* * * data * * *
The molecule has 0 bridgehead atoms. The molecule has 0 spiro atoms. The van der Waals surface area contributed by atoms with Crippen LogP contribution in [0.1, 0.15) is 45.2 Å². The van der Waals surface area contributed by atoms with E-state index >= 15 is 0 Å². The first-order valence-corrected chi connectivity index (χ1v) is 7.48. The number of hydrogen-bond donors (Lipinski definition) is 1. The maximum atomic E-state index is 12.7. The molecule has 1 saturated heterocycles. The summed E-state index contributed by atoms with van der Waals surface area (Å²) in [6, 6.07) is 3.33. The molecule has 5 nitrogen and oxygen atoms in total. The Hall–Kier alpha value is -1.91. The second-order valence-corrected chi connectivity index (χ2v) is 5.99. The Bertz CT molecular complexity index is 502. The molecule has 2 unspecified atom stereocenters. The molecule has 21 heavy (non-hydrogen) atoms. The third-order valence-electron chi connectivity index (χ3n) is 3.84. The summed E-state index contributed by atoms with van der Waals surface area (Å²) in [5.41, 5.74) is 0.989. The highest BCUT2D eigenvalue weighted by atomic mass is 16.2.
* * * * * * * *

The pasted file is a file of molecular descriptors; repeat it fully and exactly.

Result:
The molecule has 0 bridgehead atoms. The molecule has 0 spiro atoms. The van der Waals surface area contributed by atoms with Crippen LogP contribution in [0.1, 0.15) is 45.2 Å². The van der Waals surface area contributed by atoms with E-state index >= 15 is 0 Å². The first-order valence-corrected chi connectivity index (χ1v) is 7.48. The number of hydrogen-bond donors (Lipinski definition) is 1. The maximum atomic E-state index is 12.7. The molecule has 1 saturated heterocycles. The summed E-state index contributed by atoms with van der Waals surface area (Å²) in [6, 6.07) is 3.33. The molecule has 5 nitrogen and oxygen atoms in total. The Hall–Kier alpha value is -1.91. The second-order valence-corrected chi connectivity index (χ2v) is 5.99. The Bertz CT molecular complexity index is 502. The molecule has 2 unspecified atom stereocenters. The molecule has 21 heavy (non-hydrogen) atoms. The third-order valence-electron chi connectivity index (χ3n) is 3.84. The summed E-state index contributed by atoms with van der Waals surface area (Å²) in [5.41, 5.74) is 0.989. The highest BCUT2D eigenvalue weighted by atomic mass is 16.2.